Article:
E-sports In The Olympics? Rob Pardo Says Yes, We're Not So Sure
Former Blizzard CCO Rob Pardo spoke to the BBC last week, saying that e-sports should be featured in the Olympics:
“There's a very good argument for e-sports being in the Olympics. I think the way that you look at e-sports is that it's a very competitive skillset and you look at these professional gamers and the reflexes are lightning quick and they're having to make very quick decisions on the fly. When you look at their 'actions per minute,' they're clearing over 300.”
While my first impulse is to chalk this up in the “never gonna happen” category, let's take a closer look. While “fully mental” games are competed for at very high levels – think chess, poker, and various board games – they all lack the visual appeal of video games. And don't underestimate the International Olympic Committee's – on paper, a non-profit organization – desire for profitability in its endeavors. If e-sports grew too big and too lucrative to be ignored, the IOC might eventually give in to public pressure.
All that being said, there are plenty of reasons to believe that we'll never see e-sports added to the Olympic spectacle. First and foremost is the question as to whether public perception could ever shift to all e-sports to be classified as “sports,” alongside basketball, track and field, swimming, and so on. I won't delve too deeply into that argument, other than to state that it exists and would be the foremost hurdle for e-sports to overcome in the public consciousness.
Another issue is the games themselves. Nobody “owns” basketball or the 100-meter dash. On the other hand, Riot owns League of Legends, Valve owns Dota 2, and so on. Adding a video game to the Olympics would probably be seen as far too much of a crass commercial move. For these and probably many more reasons, I think the chances of e-sports making it to the Olympics are slim to none, with a heavy emphasis on “none.”
But who needs the “real” Olympics? Could e-sports themselves band together and create their own Olympic-style extravaganza?
Yes, most of the big games already have their own world championships, but the same could be said of many Olympic sports. Soccer/football has its own leagues, the World Cup, and various continental championships, in addition to the Olympics. Why couldn't the same be done for e-sports?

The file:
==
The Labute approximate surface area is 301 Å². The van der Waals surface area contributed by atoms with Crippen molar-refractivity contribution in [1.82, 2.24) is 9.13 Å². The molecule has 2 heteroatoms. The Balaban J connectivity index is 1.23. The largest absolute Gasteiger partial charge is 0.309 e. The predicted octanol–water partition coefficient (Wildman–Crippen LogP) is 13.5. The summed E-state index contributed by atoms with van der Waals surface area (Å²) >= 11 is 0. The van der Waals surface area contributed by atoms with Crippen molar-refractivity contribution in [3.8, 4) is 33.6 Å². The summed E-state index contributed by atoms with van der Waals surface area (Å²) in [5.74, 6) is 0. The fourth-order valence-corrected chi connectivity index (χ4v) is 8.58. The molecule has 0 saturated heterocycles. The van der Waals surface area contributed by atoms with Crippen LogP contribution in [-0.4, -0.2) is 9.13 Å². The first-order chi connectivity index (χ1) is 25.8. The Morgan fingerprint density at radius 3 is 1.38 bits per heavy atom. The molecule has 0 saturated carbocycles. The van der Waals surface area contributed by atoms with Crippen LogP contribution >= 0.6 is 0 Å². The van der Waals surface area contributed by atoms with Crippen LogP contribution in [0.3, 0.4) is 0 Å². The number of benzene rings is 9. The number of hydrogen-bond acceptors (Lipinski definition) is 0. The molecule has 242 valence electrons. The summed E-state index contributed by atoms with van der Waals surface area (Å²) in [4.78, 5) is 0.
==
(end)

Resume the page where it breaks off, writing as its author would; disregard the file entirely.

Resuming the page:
A big hurdle in the establishment of this kind of event would be, I think, the willingness of all the involved companies – Riot, Valve, Hi-Rez Studios, Blizzard, etc. – to come together support the event as a whole rather than just view it as another way to promote their own brands. That's not how for-profit companies typically think, but promoting the event and the prestige of winning the “E-Olympic” (a lousy title, and I welcome suggestions for a better one) championship should be a major goal.
There's also the question of whether such a spectacle would even be necessary. The modern Olympic games came about during a period when the world was mostly starved for sports, especially international competition. Today's major professional sports leagues were still in their infancy, and there was no radio or television, much less Internet, to keep you up to date with the latest happenings. The Olympics filled a void that no longer exists; if you tried to start them up today, they'd probably be a semi-interesting sideshow, but would have great difficulty establishing prominence with all the spectator sporting options we currently have available at our fingertips.